AP, Aug. 14, 2002
HUNTSVILLE, Texas (AP) –Convicted cop killer Javier Suarez Medina was executed Wednesday evening despite Mexican government protests he was not provided proper legal assistance guaranteed to foreigners under an international treaty.
Speaking both English and Spanish, Suarez apologized for the crime, asked forgiveness from the relatives of the slain police officer and thanked the people of Mexico for their support in his case.
“I’d like to apologize to the Cadena family for whatever hurt and suffering I’ve caused them,” he said in a final statement that lasted several minutes. “I sincerely ask in your heart to forgive me.”
The mother and son of the officer were among the people watching him die.
“I don’t hold anything against anybody,” Suarez added. He turned to his family and told them he was going to “a better place. This is just a stepping stone. I’m going home. I’m at peace. I’m at rest.”
Switching to Spanish, he asked that God bless all the people of Mexico. “Thanks for your support and for never leaving me alone,” he said.
Suarez, 33, was condemned for the 1988 slaying of Dallas officer Lawrence Cadena, 43, gunned down during an undercover drug buy. Suarez, 19 at the time, and a partner were wounded and another companion killed in an ensuing shootout with Dallas police.
Dallas authorities said Suarez gave conflicting information when asked about his birthplace, identifying both Mexico and Texas. Birth in Mexico would allow him to seek legal help from the Mexican consulate when he was arrested December 13, 1988.
Suarez’s attorneys asked the U.S. Supreme Court to halt the lethal injection, the 21st in Texas this year and the third this month. The high court, without comment, turned him down about 90 minutes before execution.
Gov. Rick Perry, who traditionally withholds a decision in execution cases until legal challenges are resolved, then denied Suarez a 30-day reprieve, the only action Perry could take without approval of the parole board.
“I have reviewed all of the information presented to me _ including the issue of the international treaty,” Perry said. “My staff has met with Mexico government officials to hear their concerns about this case, and I have talked with Mexican President Vicente Fox about this matter. I respect the sovereignty of Mexico and its laws, and I know that President Fox recognizes the sovereignty of U.S. and Texas law.”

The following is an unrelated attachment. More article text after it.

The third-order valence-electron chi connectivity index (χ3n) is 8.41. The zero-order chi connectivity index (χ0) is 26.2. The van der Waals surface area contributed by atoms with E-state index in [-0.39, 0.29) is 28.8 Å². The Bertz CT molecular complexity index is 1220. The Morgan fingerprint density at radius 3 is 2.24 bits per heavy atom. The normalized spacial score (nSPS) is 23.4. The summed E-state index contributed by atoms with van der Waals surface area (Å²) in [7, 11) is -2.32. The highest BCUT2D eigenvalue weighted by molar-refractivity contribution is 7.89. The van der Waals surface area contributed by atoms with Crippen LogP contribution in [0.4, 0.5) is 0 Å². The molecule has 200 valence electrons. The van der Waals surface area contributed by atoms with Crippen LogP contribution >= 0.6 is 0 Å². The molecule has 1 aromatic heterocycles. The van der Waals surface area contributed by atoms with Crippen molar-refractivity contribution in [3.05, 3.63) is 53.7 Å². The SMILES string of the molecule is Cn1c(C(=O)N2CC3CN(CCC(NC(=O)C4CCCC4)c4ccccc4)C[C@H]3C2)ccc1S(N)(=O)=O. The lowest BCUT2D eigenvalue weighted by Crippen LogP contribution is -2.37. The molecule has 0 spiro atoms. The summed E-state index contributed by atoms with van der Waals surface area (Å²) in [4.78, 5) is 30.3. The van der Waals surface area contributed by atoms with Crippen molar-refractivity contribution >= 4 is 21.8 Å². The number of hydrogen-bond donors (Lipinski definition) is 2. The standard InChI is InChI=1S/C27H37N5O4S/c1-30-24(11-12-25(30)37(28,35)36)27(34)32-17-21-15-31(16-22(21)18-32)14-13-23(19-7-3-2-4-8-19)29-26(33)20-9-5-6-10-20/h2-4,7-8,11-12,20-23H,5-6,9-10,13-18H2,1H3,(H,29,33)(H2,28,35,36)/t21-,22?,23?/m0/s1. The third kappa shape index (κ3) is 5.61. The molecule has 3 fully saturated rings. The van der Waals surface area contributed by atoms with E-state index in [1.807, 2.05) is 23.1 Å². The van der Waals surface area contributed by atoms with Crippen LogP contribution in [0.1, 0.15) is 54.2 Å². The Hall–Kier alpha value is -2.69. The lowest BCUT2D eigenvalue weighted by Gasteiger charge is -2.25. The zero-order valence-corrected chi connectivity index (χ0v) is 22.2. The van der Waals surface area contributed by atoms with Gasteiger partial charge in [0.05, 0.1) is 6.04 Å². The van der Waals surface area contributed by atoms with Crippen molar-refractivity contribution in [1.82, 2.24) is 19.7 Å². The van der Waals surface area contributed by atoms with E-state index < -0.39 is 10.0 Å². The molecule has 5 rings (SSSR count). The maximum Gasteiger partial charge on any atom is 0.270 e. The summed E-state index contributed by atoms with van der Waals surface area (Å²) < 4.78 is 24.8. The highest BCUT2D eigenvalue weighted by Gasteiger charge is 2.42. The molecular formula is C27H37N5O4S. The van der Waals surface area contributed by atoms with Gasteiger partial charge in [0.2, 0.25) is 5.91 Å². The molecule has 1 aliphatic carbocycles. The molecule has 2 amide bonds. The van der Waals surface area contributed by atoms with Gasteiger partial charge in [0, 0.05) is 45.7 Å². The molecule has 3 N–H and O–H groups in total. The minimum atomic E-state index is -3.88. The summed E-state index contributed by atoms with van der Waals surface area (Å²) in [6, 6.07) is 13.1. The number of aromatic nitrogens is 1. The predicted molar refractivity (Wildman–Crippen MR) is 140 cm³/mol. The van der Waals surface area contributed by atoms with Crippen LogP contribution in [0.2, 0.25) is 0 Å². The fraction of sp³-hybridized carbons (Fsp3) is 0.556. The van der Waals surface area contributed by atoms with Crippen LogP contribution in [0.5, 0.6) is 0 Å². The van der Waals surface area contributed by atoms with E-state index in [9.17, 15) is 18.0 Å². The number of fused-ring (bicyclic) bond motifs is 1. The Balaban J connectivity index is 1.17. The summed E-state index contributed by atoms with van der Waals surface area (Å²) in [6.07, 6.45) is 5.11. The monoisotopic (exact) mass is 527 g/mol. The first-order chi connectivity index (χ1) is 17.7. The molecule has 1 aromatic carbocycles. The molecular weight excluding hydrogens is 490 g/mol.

The Texas Board of Pardons and Paroles earlier this week refused, in a 17-0 vote, to commute Suarez’s sentence to life in prison. The panel also voted 16-1, rejecting a request they recommend Perry put off the punishment for 90 days.
According to provisions of the 1963 Vienna Convention of Consular Relations, which the United States has signed, detained foreign nationals are allowed to contact their consulates for help, but Suarez’s supporters say he never was told of that right.
“Consular notification and access are both binding legal obligations and essential human rights safeguards that must be respected,” said Amnesty International, which opposes all executions. “Unless Texas authorities halt this execution immediately, the United States will once again lose its credibility as a nation which respects its binding human rights obligations.”
“We think and believe strongly that the need to provide consular notification is a very important issue,” U.S. State Department spokesman Philip Reeker said. “It has implications for reciprocal situations, obviously.”
Reeker, however, said the State Department took no position on the punishment, which was strongly opposed by Fox. Fox said Suarez may have avoided the death penalty, which is not a legal punishment in Mexico, if he had received help from the Mexican government.
Besides raising claims about the treaty violations in their appeal to the Supreme Court, Suarez’s lawyers said his 14 execution dates since his 1989 conviction amounted to unconstitutional cruel and unusual punishment.
The arguments about the Vienna Convention were not new.
Similar appeals in 1999 failed to save condemned inmate Stanley Faulder, a Canadian, and in 2000, Miguel Flores, a Mexican.
At least four Mexican nationals have been executed in Texas, along with a man from the Dominican Republic and one from Vietnam. More than two dozen of the 453 inmates on Texas death row are foreigners — 18 of them from Mexico. In the Mexican border town of Piedras Negras, Suarez’s family prayed that he would be spared. Mexico does not have the death penalty.
Mexican newspapers reported Wednesday that President Vicente Fox, who asked Gov. Rick Perry to halt the execution, was considering canceling a trip to Texas later this month where he is expected to meet with President Bush.
Fox spokeswoman Alicia Buenrostro said the trip was still scheduled, but left open the possibility of a cancelation.
“We are going to see what happens” with the execution, she said.
Perry spoke with Fox about the case Monday, a day before the Texas parole board voted 17-0 against commuting Suarez’s sentence to life in prison.
“I realize that Mexico is a sovereign country and certainly I hope that President Fox and the citizens of Mexico respect our sovereignty not only as a nation but also as a state,” Perry said Wednesday.
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